This shift in emphasis is explained below.
The Federal Government passed the Family Law Amendment (Shared Parental Responsibility) Act on the 1st of June 2006. The amendment resulted in the most significant change within family law in many years. The effect was a shift from its previous focus on the rights of a parent, to a new focus on the rights of the children and the responsibility of parents. Parents are now encouraged to reach agreements about the parenting of their children after separation by themselves, instead of through court proceedings. Co-operative parenting is encouraged to spare children and parents the stress of litigation.
To ensure that a child’s best interests are always paramount, a court will follow five principles:-
When considering a court order, factors such as a child’s opinions, the nature of the relationship with the parents, the capacity and lifestyle of the parents and how any change in circumstance may affect the child will be considered. Overall, however, the positive benefit of a meaningful relationship with both the child’s parents will be presumed to be in the child’s best interest and will be the driving factor in a court’s decision making. This presumption will only be rebutted if there is evidence of abuse or family violence or that shared custody would be against the child’s best interest.
The presumption that it is the child’s best interest to have meaningful relationships with both their parents leads to the concept of equal shared parental responsibility. The phrase intends that both parents should have an equal share in their children’s lives and their upbringing. Parental responsibility are the duties that a parent has to their child; including deciding where the child lives, medical treatment, education, religion, a child’s name, social conduct and interaction, protection from harm and passports.
The courts will expect parents to uphold their duties, including facilitating the other parent to participate in making decisions concerning major long-term issues regarding the child. They will also expect both parents to facilitate each other in allowing access to spend time and communicate with their children. Therefore, if one parent did not comply with the above duties, the courts would take a very firm stance to a parent refusing to confer with the child’s other parent regarding a child’s long term welfare. Things such as education, religious and cultural upbringing, health and the child’s name need to be discussed jointly by parents and there must be a genuine effort to attempt to resolve conflict. The courts will take into account the presumption that each parent should have equal share of the custody of a child and whether this would be reasonably practical but the ultimate factor remains to be the child’s best interest.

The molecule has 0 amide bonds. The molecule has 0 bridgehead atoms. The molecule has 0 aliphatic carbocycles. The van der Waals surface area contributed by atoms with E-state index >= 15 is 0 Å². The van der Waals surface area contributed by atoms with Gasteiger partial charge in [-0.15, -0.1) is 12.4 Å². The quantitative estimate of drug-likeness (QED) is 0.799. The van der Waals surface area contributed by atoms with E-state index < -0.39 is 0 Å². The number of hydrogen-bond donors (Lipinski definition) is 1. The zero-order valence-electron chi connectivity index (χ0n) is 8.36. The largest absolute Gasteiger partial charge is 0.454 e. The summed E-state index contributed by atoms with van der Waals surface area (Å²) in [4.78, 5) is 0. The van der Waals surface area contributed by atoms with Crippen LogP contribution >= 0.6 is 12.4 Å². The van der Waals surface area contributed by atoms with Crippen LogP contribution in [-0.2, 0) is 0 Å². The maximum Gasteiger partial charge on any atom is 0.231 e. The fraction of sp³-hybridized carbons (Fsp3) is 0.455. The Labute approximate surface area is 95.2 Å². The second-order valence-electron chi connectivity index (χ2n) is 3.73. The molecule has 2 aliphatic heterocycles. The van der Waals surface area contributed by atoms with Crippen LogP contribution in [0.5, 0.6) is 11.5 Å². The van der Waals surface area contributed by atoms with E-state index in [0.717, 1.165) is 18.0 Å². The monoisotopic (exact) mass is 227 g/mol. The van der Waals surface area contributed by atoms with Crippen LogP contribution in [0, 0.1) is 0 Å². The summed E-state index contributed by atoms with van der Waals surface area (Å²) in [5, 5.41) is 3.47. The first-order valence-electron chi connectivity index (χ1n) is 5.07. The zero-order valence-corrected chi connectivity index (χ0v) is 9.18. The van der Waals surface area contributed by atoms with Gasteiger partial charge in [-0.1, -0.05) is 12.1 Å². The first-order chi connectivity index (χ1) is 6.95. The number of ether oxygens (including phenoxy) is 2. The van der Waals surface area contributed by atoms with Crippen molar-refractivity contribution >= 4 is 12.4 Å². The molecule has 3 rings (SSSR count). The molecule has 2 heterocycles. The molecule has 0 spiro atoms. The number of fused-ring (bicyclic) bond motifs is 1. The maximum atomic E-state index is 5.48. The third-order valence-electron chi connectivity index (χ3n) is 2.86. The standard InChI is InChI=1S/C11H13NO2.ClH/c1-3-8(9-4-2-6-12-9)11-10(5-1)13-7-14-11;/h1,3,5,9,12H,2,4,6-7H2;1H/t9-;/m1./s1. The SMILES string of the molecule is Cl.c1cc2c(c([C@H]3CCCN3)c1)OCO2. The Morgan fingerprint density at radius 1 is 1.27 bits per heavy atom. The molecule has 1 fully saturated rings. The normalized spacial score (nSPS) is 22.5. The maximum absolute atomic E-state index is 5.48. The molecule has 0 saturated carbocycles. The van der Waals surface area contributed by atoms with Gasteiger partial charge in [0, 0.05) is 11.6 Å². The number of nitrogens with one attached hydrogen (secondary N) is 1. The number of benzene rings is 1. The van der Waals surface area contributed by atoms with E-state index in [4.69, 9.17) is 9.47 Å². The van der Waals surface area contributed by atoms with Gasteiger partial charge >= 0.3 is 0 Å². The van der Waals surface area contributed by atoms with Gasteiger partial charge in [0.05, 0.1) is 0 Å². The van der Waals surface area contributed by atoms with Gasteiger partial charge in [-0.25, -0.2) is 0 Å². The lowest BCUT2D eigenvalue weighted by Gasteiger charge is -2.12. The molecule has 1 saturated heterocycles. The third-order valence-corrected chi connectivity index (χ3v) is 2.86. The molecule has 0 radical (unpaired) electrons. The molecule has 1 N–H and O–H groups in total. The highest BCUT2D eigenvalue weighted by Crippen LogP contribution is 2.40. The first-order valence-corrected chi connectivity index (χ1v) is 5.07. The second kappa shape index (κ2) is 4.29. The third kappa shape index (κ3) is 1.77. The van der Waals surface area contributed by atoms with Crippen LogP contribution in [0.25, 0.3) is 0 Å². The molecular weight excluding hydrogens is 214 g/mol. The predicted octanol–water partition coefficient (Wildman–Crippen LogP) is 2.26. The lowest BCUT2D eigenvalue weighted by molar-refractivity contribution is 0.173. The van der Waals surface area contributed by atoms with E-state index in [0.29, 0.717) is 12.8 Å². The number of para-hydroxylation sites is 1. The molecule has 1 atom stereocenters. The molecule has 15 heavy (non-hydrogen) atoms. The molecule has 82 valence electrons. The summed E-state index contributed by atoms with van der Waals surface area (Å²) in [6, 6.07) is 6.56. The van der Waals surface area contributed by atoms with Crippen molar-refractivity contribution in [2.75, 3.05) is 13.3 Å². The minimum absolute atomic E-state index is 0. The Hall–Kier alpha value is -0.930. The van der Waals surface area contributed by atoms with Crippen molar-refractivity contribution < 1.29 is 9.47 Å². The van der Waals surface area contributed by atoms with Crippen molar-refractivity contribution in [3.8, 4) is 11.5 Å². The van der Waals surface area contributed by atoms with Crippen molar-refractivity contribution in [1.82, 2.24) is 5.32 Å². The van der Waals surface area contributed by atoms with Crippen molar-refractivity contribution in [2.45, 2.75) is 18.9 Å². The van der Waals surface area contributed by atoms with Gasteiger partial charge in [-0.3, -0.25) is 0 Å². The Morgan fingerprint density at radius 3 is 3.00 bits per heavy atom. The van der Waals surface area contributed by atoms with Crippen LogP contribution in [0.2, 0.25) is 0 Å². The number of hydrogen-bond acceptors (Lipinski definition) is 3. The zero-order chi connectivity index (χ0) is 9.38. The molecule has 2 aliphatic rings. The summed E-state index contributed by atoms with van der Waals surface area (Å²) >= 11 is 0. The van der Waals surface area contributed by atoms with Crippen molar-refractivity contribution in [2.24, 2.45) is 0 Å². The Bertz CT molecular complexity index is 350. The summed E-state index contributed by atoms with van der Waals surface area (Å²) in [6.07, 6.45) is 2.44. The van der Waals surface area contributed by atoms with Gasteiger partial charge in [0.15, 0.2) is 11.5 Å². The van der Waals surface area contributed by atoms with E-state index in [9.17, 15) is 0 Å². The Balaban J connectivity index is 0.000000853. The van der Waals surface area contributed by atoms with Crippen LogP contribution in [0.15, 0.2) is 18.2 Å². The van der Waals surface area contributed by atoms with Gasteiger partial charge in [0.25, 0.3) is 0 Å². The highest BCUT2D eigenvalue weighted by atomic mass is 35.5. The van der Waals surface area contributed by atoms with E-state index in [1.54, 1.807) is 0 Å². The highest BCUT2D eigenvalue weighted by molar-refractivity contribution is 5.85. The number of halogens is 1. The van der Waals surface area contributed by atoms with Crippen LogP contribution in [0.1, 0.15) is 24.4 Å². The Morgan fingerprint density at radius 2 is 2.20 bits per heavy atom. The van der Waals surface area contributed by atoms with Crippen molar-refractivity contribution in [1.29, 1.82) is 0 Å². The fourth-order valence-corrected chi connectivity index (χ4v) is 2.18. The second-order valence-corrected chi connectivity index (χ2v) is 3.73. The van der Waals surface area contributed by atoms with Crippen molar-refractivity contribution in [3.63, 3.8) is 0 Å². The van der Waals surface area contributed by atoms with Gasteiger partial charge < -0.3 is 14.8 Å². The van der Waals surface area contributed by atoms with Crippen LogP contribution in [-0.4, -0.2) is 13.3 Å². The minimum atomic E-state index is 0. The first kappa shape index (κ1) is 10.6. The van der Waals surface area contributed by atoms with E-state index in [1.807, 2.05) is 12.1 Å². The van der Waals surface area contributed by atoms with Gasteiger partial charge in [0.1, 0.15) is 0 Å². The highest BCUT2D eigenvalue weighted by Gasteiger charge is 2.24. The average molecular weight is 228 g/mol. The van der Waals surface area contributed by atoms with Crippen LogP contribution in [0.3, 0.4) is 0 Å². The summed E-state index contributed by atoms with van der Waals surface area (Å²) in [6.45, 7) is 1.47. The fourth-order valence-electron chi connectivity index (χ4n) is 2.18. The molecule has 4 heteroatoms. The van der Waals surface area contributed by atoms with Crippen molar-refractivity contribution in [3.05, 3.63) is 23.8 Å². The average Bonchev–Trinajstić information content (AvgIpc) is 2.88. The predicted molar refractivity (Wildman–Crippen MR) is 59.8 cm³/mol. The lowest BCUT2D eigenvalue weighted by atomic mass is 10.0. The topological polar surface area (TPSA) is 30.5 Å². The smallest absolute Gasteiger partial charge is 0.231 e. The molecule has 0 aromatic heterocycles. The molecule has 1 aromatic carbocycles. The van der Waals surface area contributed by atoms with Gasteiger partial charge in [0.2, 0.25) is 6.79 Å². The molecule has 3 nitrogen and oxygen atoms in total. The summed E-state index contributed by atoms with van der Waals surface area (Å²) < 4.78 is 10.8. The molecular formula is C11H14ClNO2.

Since the amendments in 2006, the court’s main focus now is clearly on what is best for a child. Each case will be dealt with according to its own particular facts and circumstances in the context that there will always be the presumption that it is in the child’s best interest to have a meaningful relationship with both of its parents. Likewise the courts will expect parents to uphold their parental responsibilities while also facilitating the other parent to do the same. This does not mean that each parent will be entitled to a 50% time split; the intention is for the child to have access to both parents on a regular basis, not that the parents split their time with the child equally. Furthermore, if there is evidence of any form of abuse or family violence, the safety of the child will be paramount and would override any presumption of equal share parenting.
Erin has a Bachelor of Laws and Legal Practice and a Bachelor of Arts. Erin has practised exclusively in family law and de facto law since completing her degree in 2007. Erin commenced as an Associate of Camatta Lempens in July 2009. She has experience in all areas of family law and de facto property matters and also matters involving children You can read Erin Smyth's full profile here
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